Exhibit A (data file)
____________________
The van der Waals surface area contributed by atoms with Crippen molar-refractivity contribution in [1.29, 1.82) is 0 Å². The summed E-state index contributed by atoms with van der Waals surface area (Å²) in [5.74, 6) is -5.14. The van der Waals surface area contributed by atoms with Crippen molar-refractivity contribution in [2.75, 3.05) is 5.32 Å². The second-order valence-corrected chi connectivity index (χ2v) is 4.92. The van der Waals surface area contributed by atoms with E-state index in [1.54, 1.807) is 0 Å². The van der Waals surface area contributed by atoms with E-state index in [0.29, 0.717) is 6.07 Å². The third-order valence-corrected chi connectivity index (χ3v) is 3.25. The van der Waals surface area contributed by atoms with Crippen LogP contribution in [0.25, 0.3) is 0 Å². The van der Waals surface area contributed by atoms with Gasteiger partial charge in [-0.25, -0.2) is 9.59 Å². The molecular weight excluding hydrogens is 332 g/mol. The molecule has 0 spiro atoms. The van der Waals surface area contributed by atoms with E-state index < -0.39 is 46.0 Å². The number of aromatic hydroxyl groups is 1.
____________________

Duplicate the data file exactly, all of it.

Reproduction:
The van der Waals surface area contributed by atoms with Crippen molar-refractivity contribution in [1.29, 1.82) is 0 Å². The summed E-state index contributed by atoms with van der Waals surface area (Å²) in [5.74, 6) is -5.14. The van der Waals surface area contributed by atoms with Crippen molar-refractivity contribution in [2.75, 3.05) is 5.32 Å². The second-order valence-corrected chi connectivity index (χ2v) is 4.92. The van der Waals surface area contributed by atoms with E-state index in [1.54, 1.807) is 0 Å². The van der Waals surface area contributed by atoms with E-state index in [0.29, 0.717) is 6.07 Å². The third-order valence-corrected chi connectivity index (χ3v) is 3.25. The van der Waals surface area contributed by atoms with Crippen LogP contribution in [0.25, 0.3) is 0 Å². The van der Waals surface area contributed by atoms with Gasteiger partial charge in [-0.25, -0.2) is 9.59 Å². The molecular weight excluding hydrogens is 332 g/mol. The molecule has 0 spiro atoms. The van der Waals surface area contributed by atoms with E-state index < -0.39 is 46.0 Å². The number of aromatic hydroxyl groups is 1.